IRS Program for Employers to Classify Workers Correctly

Last Reviewed/Updated 10/21/2015

Knowing the difference between an employee and an independent contractor – and correctly classifying their workers within these categories – can help employers avoid costly fines and audits from the IRS or the Department of Labor. The federal and State governments have made a priority of cracking down on employers that improperly classify workers as independent contractors instead of employees, whether due to an honest mistake or in a misguided attempt to avoid payroll taxes.

In September 2011, the IRS launched a program to allow many employers, including non-profits, to resolve past worker classification issues and come back into compliance by making a minimal payment covering past payroll tax obligations. The IRS made some adjustments to the program in December 2012.

To be eligible for the Voluntary Classification Settlement Program an applicant must:

  • Consistently have treated the workers as nonemployees in the past
  • Filed all required Forms 1099 for the workers for the previous three years
  • Not currently be under audit by the IRS, Department of Labor or a state agency concerning the classification of these workers. An employer who is being audited for reasons other than employment taxes may still be eligible. A taxpayer who was previously audited by the IRS or the Department of Labor concerning the classification of the class or classes of workers is eligible for the VCSP if the taxpayer has complied with the results of that audit and is not currently contesting the classification in court.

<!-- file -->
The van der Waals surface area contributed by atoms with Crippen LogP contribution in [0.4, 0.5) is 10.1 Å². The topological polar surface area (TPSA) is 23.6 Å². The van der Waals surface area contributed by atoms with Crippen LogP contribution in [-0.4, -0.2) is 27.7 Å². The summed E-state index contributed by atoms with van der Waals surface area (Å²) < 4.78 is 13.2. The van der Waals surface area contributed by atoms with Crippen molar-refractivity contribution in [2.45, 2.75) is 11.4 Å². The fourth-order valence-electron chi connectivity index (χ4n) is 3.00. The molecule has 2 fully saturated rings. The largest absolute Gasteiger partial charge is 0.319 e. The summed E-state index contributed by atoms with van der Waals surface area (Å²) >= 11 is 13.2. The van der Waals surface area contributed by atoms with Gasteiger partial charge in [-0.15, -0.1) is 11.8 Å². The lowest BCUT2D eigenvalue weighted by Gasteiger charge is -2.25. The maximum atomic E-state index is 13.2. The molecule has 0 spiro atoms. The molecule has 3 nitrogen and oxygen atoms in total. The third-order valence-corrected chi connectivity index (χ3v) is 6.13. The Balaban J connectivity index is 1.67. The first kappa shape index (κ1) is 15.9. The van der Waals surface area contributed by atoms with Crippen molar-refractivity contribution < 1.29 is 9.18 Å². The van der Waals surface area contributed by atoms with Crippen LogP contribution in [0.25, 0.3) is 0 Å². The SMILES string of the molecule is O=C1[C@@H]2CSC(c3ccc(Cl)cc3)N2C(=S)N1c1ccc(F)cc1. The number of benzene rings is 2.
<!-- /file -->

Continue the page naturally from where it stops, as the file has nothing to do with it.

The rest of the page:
Full details are available on the Voluntary Classification Settlement Program Tax Page of IRS.gov and in Announcement 2012-45.

For more information about classifying workers properly visit:

Note about New Jersey’s independent contractor test: New Jersey law lays out a 3-pronged test (found at N.J.S.A. 43:21-19(i)(6)) to determine whether workers are employees or independent contractors. Known as the “ABC Test,” it provides that a worker is an employee unless:

a) The worker has been and will continue to be free from control or direction over the performance of services for the nonprofit;

b) The worker provides services that are outside the usual course of business of the nonprofit; and

c) The worker customarily engages in an independently established trade or business, occupation or profession.

Source: John J. Sarno, Esq., ed., Hiring, Firing & Risk Management: Employment Law for New Jersey Nonprofits, 3rd edition, Center for Non-Profit Corporations, 2007.

*All Center for Non-Profits members are also members of the National Council of Nonprofits. Not a member yet? Join today to support our advocacy, legal and management assistance activities, and access cost-saving opportunities!

 

The content of this article is for general informational purposes and does not constitute legal advice or a legal opinion. For answers to specific questions concerning your situation, you should consult a knowledgeable attorney who can advise you regarding your particular circumstances.